Many health scientists enter their fields with the purpose of creating new knowledge that will make a positive difference. However, the vast majority of research findings lay dormant in published papers, and can never impact the health of patients or the wider community. This is not only inefficient, but also presents an ethical conundrum. Most supporters of science, including the tax-paying public, fund research since they believe it will benefit their communities. Yet research institutes and associated organisations that receive these funds may find it challenging to deliver on this expectation.
This is especially apparent in research areas where translating evidence into practice has little commercialisation potential, such as clinical medical science and public health science. Funding in these areas is directed predominantly towards research activities; however, solely funding research is not sufficient for driving translation. This is because translation requires the skills and expertise of many non-scientific fields.
This is important, as the translation of research in these areas provides substantial social benefits through the development of evidence-based policies, clinical practice, health services and health education.
How could we address this problem to increase research translation and deliver community benefits? This important question remains unanswered within many research institutes, funding bodies and associated organisations.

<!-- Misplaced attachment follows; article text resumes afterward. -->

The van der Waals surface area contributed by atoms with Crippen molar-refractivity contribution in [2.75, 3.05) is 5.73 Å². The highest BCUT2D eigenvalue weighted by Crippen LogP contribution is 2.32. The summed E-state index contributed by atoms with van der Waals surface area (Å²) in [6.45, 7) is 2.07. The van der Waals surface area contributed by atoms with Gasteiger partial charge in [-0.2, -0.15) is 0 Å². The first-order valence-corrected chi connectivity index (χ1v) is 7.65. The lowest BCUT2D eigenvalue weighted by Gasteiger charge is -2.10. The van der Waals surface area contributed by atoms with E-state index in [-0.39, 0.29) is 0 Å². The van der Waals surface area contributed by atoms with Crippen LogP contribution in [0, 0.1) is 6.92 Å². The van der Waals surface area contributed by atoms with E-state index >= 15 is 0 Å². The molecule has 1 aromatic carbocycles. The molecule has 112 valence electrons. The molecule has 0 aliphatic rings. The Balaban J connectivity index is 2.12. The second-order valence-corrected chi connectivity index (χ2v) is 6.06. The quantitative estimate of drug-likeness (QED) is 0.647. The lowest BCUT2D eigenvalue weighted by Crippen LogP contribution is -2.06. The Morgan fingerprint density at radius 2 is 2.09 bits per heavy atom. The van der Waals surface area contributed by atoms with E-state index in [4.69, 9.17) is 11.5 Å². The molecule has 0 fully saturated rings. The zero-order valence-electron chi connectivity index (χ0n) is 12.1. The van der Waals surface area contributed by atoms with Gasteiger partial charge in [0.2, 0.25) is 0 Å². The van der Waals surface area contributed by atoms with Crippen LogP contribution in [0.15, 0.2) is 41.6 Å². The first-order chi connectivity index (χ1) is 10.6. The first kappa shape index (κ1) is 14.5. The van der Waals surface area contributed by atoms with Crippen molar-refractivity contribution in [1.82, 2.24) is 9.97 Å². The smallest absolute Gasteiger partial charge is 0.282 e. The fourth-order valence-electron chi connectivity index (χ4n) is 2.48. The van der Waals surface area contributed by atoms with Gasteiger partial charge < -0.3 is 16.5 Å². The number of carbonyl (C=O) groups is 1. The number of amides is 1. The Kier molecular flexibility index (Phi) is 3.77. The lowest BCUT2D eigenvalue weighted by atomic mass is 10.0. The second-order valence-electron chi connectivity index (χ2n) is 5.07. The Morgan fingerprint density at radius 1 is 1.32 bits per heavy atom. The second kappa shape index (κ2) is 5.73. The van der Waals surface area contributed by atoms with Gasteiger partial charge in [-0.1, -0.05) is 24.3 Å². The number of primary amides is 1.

We know that successful and efficient translation requires:
• Extensive planning and strong management;
• Targeted and high-quality research;
• Strategic and coordinated multidisciplinary collaboration; and
• Substantial stakeholder engagement.
Aside from the pathway from basic science towards innovation, the overarching systems and processes to achieve translation are not well-defined in other research areas. In addition, it is unclear whose responsibility it is to lead translation, and supply the resources, networks and capacity required to meet the requirements outlined above.
Unfortunately, these responsibilities usually fall on busy and resource-poor researchers, who are trained to drive science and not translation, and whose time may be better spent using their highly specialised skills to carry out the research that they love. Increasing translation and impact will likely require systemic change in the way researchers and health bodies approach medical science.
Could funders of biomedical and health research provide the answer to this problem?
Such organisations are well-equipped to encourage and lead translation. They hold extensive project management experience and have the opportunity to leverage their internal capacity and pre-existing relationships with stakeholders to facilitate translation. If funders were to build up the staff and capacity to proactively lead translation within their organisation, this would represent a major paradigm shift within the research space, resulting in purposeful impact that improves community health.
Increasing translation is a great challenge in Australia and globally. It is encouraging to see that organisations are increasingly questioning how it can be efficiently and effectively improved.
While many questions remain unanswered, a shift in focus presents many opportunities for organisations within the research space. To achieve a better and more efficient healthcare system, it is crucial that challenges impeding translation are overcome, and the vast opportunities presented by this issue are taken advantage of. Most importantly, we must keep asking the questions whose answers will lead us to greater health and community benefit.